Millennials living in the Minneapolis metro average a take home pay of $43,000, which is drawing many of the younger generation seeking employment. With their high earning years ahead of them, Technology and other high paying industries offer the ability to save up for a home down payment. In an January 28, 2014 article titled 11 Best Cities for Broke Millennials, Estately says: "A Twin Cities also have a lot going for them culturally, which is also important to Millennials. Young people are flocking to the urban core".
Younger renters consider haing a sufficient home down payment and the ability to buy with a great credit score to be their top obstacles. The presence of student loans exacerbates down payment and existing debt concerns, delaying the chances of obtaining a home mortgage to buying a home. Younger renters who cannot buy a home due to poor credit scores have more pessimism over their ability to get a loan. The majority of younger renters report having insufficient assets to cover a 5 percent down payment plus closing costs on a typical starter home, according to the survey.
Minneapolis Millennials Have a Positive Outlook About Buying a Home Someday
Millennials seem to have a buoyant perspective that even though they see a tough road to financing homeownership, they remain positive that they can obtain it some day according to Fannie Mae. "The vast majority still plan to own someday; about half plan to buy a home the next time they move. However, a smaller share than last year say that their primary reason for renting now is to prepare for homeownership."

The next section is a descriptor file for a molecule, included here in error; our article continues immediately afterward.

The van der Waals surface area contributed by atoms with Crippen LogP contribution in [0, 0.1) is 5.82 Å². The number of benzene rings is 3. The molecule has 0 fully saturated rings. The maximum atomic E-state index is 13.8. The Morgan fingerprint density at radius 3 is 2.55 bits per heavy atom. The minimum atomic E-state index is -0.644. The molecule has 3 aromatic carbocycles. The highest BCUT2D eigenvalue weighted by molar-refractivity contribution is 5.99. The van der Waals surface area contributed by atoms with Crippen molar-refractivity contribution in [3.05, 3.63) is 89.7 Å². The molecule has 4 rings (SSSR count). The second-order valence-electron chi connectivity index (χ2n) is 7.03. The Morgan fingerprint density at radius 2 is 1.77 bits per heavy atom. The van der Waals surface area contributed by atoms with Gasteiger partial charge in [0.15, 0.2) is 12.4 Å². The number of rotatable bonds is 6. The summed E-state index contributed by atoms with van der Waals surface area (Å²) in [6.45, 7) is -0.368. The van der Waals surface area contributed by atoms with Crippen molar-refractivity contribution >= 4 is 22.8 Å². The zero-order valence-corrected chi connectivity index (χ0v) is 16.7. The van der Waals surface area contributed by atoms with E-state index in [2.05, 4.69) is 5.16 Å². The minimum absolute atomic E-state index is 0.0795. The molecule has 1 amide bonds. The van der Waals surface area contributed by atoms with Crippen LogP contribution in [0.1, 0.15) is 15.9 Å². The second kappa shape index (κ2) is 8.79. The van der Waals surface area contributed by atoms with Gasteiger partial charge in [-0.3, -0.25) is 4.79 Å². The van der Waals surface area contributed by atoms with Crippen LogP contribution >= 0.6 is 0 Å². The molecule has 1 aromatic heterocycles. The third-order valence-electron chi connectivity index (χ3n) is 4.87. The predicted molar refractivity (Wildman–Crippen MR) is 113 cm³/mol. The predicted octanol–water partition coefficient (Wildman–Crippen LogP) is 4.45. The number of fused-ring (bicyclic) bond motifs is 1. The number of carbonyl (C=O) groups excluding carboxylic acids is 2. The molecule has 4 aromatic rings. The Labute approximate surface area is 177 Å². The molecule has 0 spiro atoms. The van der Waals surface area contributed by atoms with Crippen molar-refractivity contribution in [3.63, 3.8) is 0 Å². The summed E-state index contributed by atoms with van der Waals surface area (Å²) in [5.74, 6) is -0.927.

Increases in the younger generation who believe that the rewards of homeownership are well worth saving up for run high. The discipline of Millennials who spend less on discretionary items in order to enjoy the pleasures of owning a home in the future is remarkable.
** Download Fannie Mae's report titled National Housing Survey 2014
Download Pew Research's Report titled Millennials in Adulthood Delay Buying a Home
The light at the end of the tunnel is so bright it's almost blinding. Home sales are in an upward trend, and mortgage financing is easier to obtain. Progress is slow but clearly positive." ~ Sioux City Journal
If you want to but together a plan to buy a Twin Cities home, I would love to help you. Call me at 612-396-7832. Whether you are a Millennial first-time buyer or a senior buyer, the privelege of owning your own home never tires.
Millennial Homebuyers are the Future
Minneapolis home builders' recognize that Millennial homebuyers are the future of the Twin Cities housing market and modify new home builds to meet thier needs and preferences.
Millennial Home Buyers Favor Twin Cities
If you have owned your Twin Cities home for some time and are now looking to sell it, perhaps Twin Cities housing market changes mean that you should target Twin Cities real estate buyers of a different generation than yourself.
Challenges Twin Cities Millennial Homebuyers Face
For some Millennial home buyers, it will take more than higher levels of housing inventory and low interest rates to actually make them buy. Buying a home is a big decision and many buyers needed stronger assurances before they pull the trigger.
Jenna Thuening, a Twin Cities residential Realtor loves to help Minneapolis Millennials avoid postponing their chance to buy a home.
11200 W. 78th St
Eden Prairie, MN 55334 Phone: 612-396-7832
Jenna's home page: homedestination.com
If I'm out in the field, you may quickly reach me by email: firstname.lastname@example.org and note how I can help you, or leave a message on my voicemail and I will return your call as quickly as possible.